Control of Diarrhoeal Diseases in Children in Kericho West Sub-County, Kenya
Acute diarrheal disease among children aged less than five years remains a significant cause of morbidity and mortality worldwide. Severe infectious diarrhoea in children occurs most frequently under circumstances of poor environmental sanitation and hygiene, inadequate water supplies and poverty. In Kenya, the control of diarrhoea disease including the promotion of breastfeeding, oral rehydration therapy and specific health education is a part of national strategies aimed to improve the quality of life and reduce the burdens caused by diseases. In Kericho West Sub-County, diseases associated with contaminated water, sanitation and poor hygiene tend to affect more in rural households. Nearly half of the children under five years suffer from related diarrhoeal diseases, thereby causing major concern to the entire local population. Therefore, this study aimed to determine the factors that lead to diarrhoeal diseases, to investigate the hygienic condition and source of water supply in the area, to examine the practices of the breastfeeding mothers and to determine the measures the county government has put in place to improve the health situation of the children. The study was grounded on two theories proposed by self-efficacy theory by Bandura. The study was carried out using a structured questionnaire as a quantitative tool while the interview guide was the qualitative tool for data collection. The location of the study was in Kericho West sub-county. The study concluded that there was a relationship between childhood diarrhoea, water, sanitation and hygiene in the study area. The study also found that there was a substantial positive association between breastfeeding and diarrhoea in children aged less than five years. From the findings, 83% used water with soap, while 41.3% obtained food from street vendors. The study recommends that the government facilities and private facilities should start sensitizing the Kericho West sub-county residents on the importance of maintaining hygiene through the use of clean and treated water as well as washing their utensils with hot water and soap. The government health care workers at the government facilities should counsel all the mothers and educate them on all the waterborne diseases as this would be the best option to control the communicable diseases in the County.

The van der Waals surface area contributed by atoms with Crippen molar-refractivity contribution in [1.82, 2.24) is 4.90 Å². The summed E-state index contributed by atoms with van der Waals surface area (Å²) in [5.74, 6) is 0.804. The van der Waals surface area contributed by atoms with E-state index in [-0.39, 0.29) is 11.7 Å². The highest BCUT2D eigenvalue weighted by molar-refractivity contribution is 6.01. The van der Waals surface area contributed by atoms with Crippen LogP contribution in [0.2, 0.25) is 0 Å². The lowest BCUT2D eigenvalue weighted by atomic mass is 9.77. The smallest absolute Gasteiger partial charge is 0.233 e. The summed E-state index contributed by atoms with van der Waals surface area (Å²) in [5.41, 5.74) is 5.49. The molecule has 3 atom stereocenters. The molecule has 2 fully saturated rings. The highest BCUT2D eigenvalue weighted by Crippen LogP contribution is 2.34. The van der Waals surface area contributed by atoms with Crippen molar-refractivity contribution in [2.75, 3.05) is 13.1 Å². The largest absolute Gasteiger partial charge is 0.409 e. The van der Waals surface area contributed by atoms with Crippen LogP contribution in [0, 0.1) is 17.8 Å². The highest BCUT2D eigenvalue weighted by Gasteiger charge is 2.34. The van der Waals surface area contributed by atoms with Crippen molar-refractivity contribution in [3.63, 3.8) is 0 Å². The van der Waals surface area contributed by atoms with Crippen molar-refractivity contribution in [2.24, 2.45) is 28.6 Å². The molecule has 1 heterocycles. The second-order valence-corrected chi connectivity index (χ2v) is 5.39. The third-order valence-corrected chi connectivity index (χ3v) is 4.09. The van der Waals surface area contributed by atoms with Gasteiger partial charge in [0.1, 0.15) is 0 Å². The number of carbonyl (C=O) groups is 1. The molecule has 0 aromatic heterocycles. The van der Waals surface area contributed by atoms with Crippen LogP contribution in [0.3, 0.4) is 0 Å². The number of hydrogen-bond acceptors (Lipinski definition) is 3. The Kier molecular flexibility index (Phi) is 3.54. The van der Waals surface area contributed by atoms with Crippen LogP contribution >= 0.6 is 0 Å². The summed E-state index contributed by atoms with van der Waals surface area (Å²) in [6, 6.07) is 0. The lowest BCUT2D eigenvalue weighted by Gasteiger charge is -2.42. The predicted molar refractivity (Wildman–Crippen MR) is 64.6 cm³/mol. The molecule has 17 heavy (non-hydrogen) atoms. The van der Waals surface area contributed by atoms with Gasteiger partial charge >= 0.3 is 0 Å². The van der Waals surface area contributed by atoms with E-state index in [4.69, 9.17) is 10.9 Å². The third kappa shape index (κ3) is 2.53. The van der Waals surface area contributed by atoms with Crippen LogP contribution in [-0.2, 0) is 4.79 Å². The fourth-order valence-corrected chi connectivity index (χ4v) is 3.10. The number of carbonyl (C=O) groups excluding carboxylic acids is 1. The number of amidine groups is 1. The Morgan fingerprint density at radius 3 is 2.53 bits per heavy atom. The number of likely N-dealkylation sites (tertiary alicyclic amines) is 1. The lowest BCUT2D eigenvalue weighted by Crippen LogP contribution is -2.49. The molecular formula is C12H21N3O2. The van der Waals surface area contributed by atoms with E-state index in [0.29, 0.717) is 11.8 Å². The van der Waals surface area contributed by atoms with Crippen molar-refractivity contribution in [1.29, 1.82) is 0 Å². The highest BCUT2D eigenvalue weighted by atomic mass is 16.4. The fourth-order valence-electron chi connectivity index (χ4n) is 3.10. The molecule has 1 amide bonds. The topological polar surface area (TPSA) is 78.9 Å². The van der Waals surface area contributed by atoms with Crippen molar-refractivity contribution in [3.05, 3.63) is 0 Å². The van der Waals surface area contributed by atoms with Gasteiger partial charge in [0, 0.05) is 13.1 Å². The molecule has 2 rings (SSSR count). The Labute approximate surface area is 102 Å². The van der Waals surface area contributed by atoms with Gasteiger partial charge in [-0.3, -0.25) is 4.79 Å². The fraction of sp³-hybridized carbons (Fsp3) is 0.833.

Bandura, A. (1977). Social cognitive theory and social referencing. In S. Feinman (Ed.), Social referencing and social construction of reality. New York: Plenum
Brewer, K. R. W. (1999). Design‐based or prediction‐based inference? Stratified random vs stratified balanced sampling. International Statistical Review, 67(1), 35-47.
Clasen, T., Fabini, D., Boisson, S., Taneja, J., Song, J., Aichinger, E., ...& Nelson, K. L. (2012). Making sanitation count: developing and testing a device for assessing latrine use in low-income settings. Environmental science & technology, 46(6), 3295-3303.
Ejemot‐Nwadiaro, R. I., Ehiri, J. E., Arikpo, D., Meremikwu, M. M., & Critchley, J. A. (2015). Hand washing promotion for preventing diarrhoea. Cochrane Database of Systematic Reviews, (9).
Emch, M., Yunus, M., Escamilla, V., Feldacker, C., & Ali, M. (2010). Local population and regional environmental drivers of cholera in Bangladesh. Environmental Health, 9(1), 2.
Jirojwong, S., & MacLennan, R. (2003). Health beliefs, perceived self‐efficacy, and breast self‐examination among Thai migrants in Brisbane. Journal of Advanced Nursing, 41(3), 241-249.
Krejcie, R. V. & Morgan, D. W. (1970). Determining Sample Size for Research Activities. Educational and Psychological Measurement, 30, 607-610.
Maddux, J. E., & Stanley, M. A. (1986). Self-efficacy theory in contemporary psychology: An overview. Journal of Social and Clinical psychology, 4(3), 249-255.
Moraes, L. R. S., Cancio, J. A., Cairncross, S., & Huttly, S. (2003). Impact of drainage and sewerage on diarrhoea in poor urban areas in Salvador, Brazil. Transactions of the Royal Society of Tropical Medicine and Hygiene, 97(2), 153-158.
Mugenda, O. M., and Mugenda, A.G. (2003). Research Methods: Quantitative and Qualitative Approaches. Nairobi: Acts Press.
Ojewumi, T. K., & Ojewumi, J. S. (2012). Trends in Infant and Child Mortality in Nigeria: a wake-up call assessment for intervention towards achieving the 2015 MDGs. Science Journal of Sociology & Anthropology, 1(2), 1-10.
Orora, C. N. (2018). Household Environmental Hazards and Behavioral Practices Influencing Children Diarrhea Incidences in Homabay County, Kenya (Doctoral Dissertation, MMUST).
Schmidt, W. P., &Cairncross, S. (2009). Household water treatment in poor populations: is there enough evidence for scaling up now?. Environmental science & technology, 43(4), 986-992.
Steffen, R. (2017). Epidemiology of travellers’ diarrhoea. Journal of travel medicine, 24(suppl_1), S2-S5.
Wallston, K. A. (1992). Hocus-pocus, the focus isn't strictly on locus: Rotter's social learning theory modified for health. Cognitive therapy and research, 16(2), 183-199.
World Health Organization. (2009). Diarrhoea: Why children are still dying and what can be done.
Copyright (c) 2020 Japhet Kipngeno, John Ayieko Aseta
This work is licensed under a Creative Commons Attribution 4.0 International License.